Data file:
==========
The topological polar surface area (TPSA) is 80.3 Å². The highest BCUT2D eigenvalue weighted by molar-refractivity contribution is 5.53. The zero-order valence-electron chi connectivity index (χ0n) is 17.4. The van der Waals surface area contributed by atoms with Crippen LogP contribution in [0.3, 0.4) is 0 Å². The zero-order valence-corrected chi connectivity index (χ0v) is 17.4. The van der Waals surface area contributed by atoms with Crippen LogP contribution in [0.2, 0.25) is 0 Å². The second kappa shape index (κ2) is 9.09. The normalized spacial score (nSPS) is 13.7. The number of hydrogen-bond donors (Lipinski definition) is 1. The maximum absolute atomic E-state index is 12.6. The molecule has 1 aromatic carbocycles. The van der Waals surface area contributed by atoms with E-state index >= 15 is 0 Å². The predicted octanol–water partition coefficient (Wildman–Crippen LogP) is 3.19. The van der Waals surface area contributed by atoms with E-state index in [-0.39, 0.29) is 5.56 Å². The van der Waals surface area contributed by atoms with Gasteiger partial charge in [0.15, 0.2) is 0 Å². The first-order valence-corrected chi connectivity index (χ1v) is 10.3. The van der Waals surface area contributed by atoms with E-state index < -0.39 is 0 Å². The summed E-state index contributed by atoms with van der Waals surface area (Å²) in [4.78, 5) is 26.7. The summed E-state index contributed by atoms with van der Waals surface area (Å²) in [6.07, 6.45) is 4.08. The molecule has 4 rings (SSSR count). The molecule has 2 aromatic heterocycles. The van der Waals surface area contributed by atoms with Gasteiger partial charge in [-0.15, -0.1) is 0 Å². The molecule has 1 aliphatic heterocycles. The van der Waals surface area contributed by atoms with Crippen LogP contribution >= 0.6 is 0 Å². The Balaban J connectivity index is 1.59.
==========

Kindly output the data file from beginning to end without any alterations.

The topological polar surface area (TPSA) is 80.3 Å². The highest BCUT2D eigenvalue weighted by molar-refractivity contribution is 5.53. The zero-order valence-electron chi connectivity index (χ0n) is 17.4. The van der Waals surface area contributed by atoms with Crippen LogP contribution in [0.3, 0.4) is 0 Å². The zero-order valence-corrected chi connectivity index (χ0v) is 17.4. The van der Waals surface area contributed by atoms with Crippen LogP contribution in [0.2, 0.25) is 0 Å². The second kappa shape index (κ2) is 9.09. The normalized spacial score (nSPS) is 13.7. The number of hydrogen-bond donors (Lipinski definition) is 1. The maximum absolute atomic E-state index is 12.6. The molecule has 1 aromatic carbocycles. The van der Waals surface area contributed by atoms with E-state index >= 15 is 0 Å². The predicted octanol–water partition coefficient (Wildman–Crippen LogP) is 3.19. The van der Waals surface area contributed by atoms with E-state index in [-0.39, 0.29) is 5.56 Å². The van der Waals surface area contributed by atoms with Gasteiger partial charge in [0.15, 0.2) is 0 Å². The first-order valence-corrected chi connectivity index (χ1v) is 10.3. The van der Waals surface area contributed by atoms with E-state index < -0.39 is 0 Å². The summed E-state index contributed by atoms with van der Waals surface area (Å²) in [4.78, 5) is 26.7. The summed E-state index contributed by atoms with van der Waals surface area (Å²) in [6.07, 6.45) is 4.08. The molecule has 4 rings (SSSR count). The molecule has 2 aromatic heterocycles. The van der Waals surface area contributed by atoms with Gasteiger partial charge in [-0.15, -0.1) is 0 Å². The molecule has 1 aliphatic heterocycles. The van der Waals surface area contributed by atoms with Crippen LogP contribution >= 0.6 is 0 Å². The Balaban J connectivity index is 1.59.